There were inherent conflicts of interest and limitations with the Sundry Claims Board system. All of the Board members were in some respect political: They were elected officials. Four of the five members were charged with protecting the state treasury. And the Attorney General, whose office represented the state’s interest before the Sundry Claims Board, simultaneously served on the Sundry Claims Board. Being an administrative body, the state lacked equal protection before the Board in the sense that it could not make counter-claims or cross-claims against claimants and third parties who might otherwise be liable.
Realizing these and other defects in the Sundry Claims process, the legislature put forth the Court of Claims Act.
The Court of Claims Act
In 1975 with the passage of the Court of Claims Act by the General Assembly, Ohio consented to be sued and have its liability determined in the newly established Court of Claims. Under the Act and with a few exceptions, the same rules of law apply in suits against the state as in suits between private parties.
In 1976, the General Assembly enacted the Crime Victims Compensation Act and its administration was assigned to the Court of Claims. Through the Crime Victims Compensation Program, individuals suffering personal injury as the result of criminal conduct were eligible to apply for compensation from the state.
From 1976 until July 1, 2000, the Court of Claims handled all claims for compensation for the Victims of Crime Compensation Program. The Ohio Attorney General would investigate the claim and file a finding of fact and recommendation to the Court. The Court would then render a decision. If a claimant disagreed with that initial decision, the claimant could appeal first to a panel of commissioners and, finally, to a judge of the Court of Claims.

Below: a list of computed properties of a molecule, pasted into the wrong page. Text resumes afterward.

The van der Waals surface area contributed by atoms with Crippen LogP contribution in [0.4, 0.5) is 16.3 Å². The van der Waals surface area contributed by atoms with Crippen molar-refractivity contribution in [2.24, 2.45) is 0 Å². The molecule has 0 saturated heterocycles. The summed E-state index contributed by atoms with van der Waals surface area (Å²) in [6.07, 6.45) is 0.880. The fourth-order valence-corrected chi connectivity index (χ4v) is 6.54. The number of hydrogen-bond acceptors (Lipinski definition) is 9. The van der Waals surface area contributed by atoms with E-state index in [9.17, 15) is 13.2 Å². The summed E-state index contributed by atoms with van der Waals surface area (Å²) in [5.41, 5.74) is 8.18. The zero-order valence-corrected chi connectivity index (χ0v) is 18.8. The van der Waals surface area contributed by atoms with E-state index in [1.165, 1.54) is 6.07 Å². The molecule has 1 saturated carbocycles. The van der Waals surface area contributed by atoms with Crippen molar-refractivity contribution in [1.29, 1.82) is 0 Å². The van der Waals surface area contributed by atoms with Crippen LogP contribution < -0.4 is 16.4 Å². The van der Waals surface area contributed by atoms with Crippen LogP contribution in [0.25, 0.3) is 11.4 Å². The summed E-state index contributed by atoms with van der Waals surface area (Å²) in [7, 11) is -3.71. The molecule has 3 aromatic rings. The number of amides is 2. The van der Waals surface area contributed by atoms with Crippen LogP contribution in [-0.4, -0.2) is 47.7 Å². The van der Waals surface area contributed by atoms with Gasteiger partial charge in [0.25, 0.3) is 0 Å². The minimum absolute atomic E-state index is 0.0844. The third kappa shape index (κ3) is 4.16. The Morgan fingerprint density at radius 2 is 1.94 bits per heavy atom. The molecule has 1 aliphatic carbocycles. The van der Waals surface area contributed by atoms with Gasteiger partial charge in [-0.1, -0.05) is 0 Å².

After July 1, 2000, the Victims of Crime Compensation Program underwent a transformation with the passage of Am. Sub. S.B. 153 of the 123rd General Assembly. Pursuant to that legislation, the responsibility for administering the Victims of Crime Compensation Program was transferred from the Court of Claims to the Ohio Attorney General. The transfer significantly changed the role that the Court plays in these cases. Whereas before, the Court rendered the initial decisions on compensation cases and was responsible for disbursing reparation awards, these responsibilities were transferred to the Ohio Attorney General. The Court, however, still maintains jurisdiction over the appellate process.
Beginning in 2016, the Court of Claims serves as an alternative forum for the resolution of disputes regarding access to public records.
Ohio Court of Claims The Thomas J. Moyer Ohio Judicial Center 65 South Front Street, Third Floor Columbus, Ohio 43215
- The state agency has 60 days after you file a claim to file its written investigation report.
- You then have 21 days to file a written response.
- The Clerk will make a decision after that.
- It’s possible that your claim will take 12 to 24 months to decide, depending on the circumstances.
- Click here for a detailed explanation of our Court’s differentiated case management system.
We accept hard copies of these forms via regular mail, hand delivery, and e-file.
Claims v. The State
Administrative Determinations (claims for $10,000 or less)
Judicial Cases (claims in excess of $10,000)
For the Legal Community